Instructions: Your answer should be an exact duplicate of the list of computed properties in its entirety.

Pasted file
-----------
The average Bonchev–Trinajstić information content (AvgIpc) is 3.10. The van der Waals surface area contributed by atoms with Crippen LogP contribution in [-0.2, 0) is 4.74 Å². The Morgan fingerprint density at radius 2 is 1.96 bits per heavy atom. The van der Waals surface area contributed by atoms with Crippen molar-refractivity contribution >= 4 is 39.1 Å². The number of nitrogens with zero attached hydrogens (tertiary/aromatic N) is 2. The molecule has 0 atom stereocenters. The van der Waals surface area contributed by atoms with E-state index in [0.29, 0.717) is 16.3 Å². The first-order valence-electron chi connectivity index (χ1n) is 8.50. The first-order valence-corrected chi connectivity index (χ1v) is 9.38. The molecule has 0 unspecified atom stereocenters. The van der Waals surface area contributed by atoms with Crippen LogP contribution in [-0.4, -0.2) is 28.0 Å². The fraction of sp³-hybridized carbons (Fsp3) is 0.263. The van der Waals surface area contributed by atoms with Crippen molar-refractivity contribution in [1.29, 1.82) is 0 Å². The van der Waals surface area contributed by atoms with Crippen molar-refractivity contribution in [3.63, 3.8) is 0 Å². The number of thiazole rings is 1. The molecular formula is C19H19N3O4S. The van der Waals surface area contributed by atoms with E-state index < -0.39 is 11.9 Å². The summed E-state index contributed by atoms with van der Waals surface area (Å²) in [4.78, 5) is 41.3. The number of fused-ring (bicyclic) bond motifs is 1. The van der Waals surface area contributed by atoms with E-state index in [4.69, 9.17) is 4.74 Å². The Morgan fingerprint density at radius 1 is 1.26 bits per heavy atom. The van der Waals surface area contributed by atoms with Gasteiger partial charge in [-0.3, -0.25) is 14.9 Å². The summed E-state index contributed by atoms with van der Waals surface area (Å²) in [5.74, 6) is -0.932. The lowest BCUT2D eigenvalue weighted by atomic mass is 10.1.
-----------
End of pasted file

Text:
The average Bonchev–Trinajstić information content (AvgIpc) is 3.10. The van der Waals surface area contributed by atoms with Crippen LogP contribution in [-0.2, 0) is 4.74 Å². The Morgan fingerprint density at radius 2 is 1.96 bits per heavy atom. The van der Waals surface area contributed by atoms with Crippen molar-refractivity contribution >= 4 is 39.1 Å². The number of nitrogens with zero attached hydrogens (tertiary/aromatic N) is 2. The molecule has 0 atom stereocenters. The van der Waals surface area contributed by atoms with E-state index in [0.29, 0.717) is 16.3 Å². The first-order valence-electron chi connectivity index (χ1n) is 8.50. The first-order valence-corrected chi connectivity index (χ1v) is 9.38. The molecule has 0 unspecified atom stereocenters. The van der Waals surface area contributed by atoms with Crippen LogP contribution in [-0.4, -0.2) is 28.0 Å². The fraction of sp³-hybridized carbons (Fsp3) is 0.263. The van der Waals surface area contributed by atoms with Crippen molar-refractivity contribution in [1.29, 1.82) is 0 Å². The van der Waals surface area contributed by atoms with Crippen molar-refractivity contribution in [3.63, 3.8) is 0 Å². The number of thiazole rings is 1. The molecular formula is C19H19N3O4S. The van der Waals surface area contributed by atoms with E-state index < -0.39 is 11.9 Å². The summed E-state index contributed by atoms with van der Waals surface area (Å²) in [4.78, 5) is 41.3. The number of fused-ring (bicyclic) bond motifs is 1. The van der Waals surface area contributed by atoms with E-state index in [4.69, 9.17) is 4.74 Å². The Morgan fingerprint density at radius 1 is 1.26 bits per heavy atom. The van der Waals surface area contributed by atoms with Gasteiger partial charge in [-0.3, -0.25) is 14.9 Å². The summed E-state index contributed by atoms with van der Waals surface area (Å²) in [5.74, 6) is -0.932. The lowest BCUT2D eigenvalue weighted by atomic mass is 10.1.